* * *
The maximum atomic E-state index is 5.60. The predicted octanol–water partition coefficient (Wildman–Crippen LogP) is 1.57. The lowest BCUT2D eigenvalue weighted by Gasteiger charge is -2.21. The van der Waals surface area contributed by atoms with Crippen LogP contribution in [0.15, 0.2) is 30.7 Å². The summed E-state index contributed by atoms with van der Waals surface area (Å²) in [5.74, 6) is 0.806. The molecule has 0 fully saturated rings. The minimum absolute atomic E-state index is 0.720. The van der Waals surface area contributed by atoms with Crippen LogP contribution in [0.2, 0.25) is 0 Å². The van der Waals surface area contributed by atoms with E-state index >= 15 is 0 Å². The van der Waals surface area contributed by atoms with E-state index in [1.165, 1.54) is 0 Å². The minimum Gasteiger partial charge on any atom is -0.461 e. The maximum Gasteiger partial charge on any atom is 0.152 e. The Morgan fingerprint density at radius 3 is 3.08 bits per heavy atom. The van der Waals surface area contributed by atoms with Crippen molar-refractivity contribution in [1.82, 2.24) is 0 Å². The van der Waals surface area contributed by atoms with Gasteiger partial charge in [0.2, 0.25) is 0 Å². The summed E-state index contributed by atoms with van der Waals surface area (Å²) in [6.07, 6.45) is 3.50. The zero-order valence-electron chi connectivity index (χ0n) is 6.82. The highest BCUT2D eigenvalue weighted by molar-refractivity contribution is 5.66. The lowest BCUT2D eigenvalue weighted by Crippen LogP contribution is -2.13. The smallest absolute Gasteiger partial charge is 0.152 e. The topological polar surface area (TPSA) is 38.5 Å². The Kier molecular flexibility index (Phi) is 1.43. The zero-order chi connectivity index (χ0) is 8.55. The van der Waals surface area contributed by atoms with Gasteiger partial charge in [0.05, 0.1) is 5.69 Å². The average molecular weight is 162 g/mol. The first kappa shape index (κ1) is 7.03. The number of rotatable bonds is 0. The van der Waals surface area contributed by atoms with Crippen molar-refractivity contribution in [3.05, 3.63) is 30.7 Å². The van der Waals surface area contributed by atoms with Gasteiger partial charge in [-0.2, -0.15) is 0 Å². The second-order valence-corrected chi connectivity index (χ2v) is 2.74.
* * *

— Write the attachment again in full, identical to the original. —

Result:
The maximum atomic E-state index is 5.60. The predicted octanol–water partition coefficient (Wildman–Crippen LogP) is 1.57. The lowest BCUT2D eigenvalue weighted by Gasteiger charge is -2.21. The van der Waals surface area contributed by atoms with Crippen LogP contribution in [0.15, 0.2) is 30.7 Å². The summed E-state index contributed by atoms with van der Waals surface area (Å²) in [5.74, 6) is 0.806. The molecule has 0 fully saturated rings. The minimum absolute atomic E-state index is 0.720. The van der Waals surface area contributed by atoms with Crippen LogP contribution in [0.2, 0.25) is 0 Å². The van der Waals surface area contributed by atoms with E-state index >= 15 is 0 Å². The van der Waals surface area contributed by atoms with E-state index in [1.165, 1.54) is 0 Å². The minimum Gasteiger partial charge on any atom is -0.461 e. The maximum Gasteiger partial charge on any atom is 0.152 e. The Morgan fingerprint density at radius 3 is 3.08 bits per heavy atom. The van der Waals surface area contributed by atoms with Crippen molar-refractivity contribution in [1.82, 2.24) is 0 Å². The van der Waals surface area contributed by atoms with Gasteiger partial charge in [0.2, 0.25) is 0 Å². The summed E-state index contributed by atoms with van der Waals surface area (Å²) in [6.07, 6.45) is 3.50. The zero-order valence-electron chi connectivity index (χ0n) is 6.82. The highest BCUT2D eigenvalue weighted by molar-refractivity contribution is 5.66. The lowest BCUT2D eigenvalue weighted by Crippen LogP contribution is -2.13. The smallest absolute Gasteiger partial charge is 0.152 e. The topological polar surface area (TPSA) is 38.5 Å². The Kier molecular flexibility index (Phi) is 1.43. The zero-order chi connectivity index (χ0) is 8.55. The van der Waals surface area contributed by atoms with Gasteiger partial charge in [0.05, 0.1) is 5.69 Å². The average molecular weight is 162 g/mol. The first kappa shape index (κ1) is 7.03. The number of rotatable bonds is 0. The van der Waals surface area contributed by atoms with Crippen molar-refractivity contribution in [3.05, 3.63) is 30.7 Å². The van der Waals surface area contributed by atoms with Gasteiger partial charge in [-0.2, -0.15) is 0 Å². The second-order valence-corrected chi connectivity index (χ2v) is 2.74.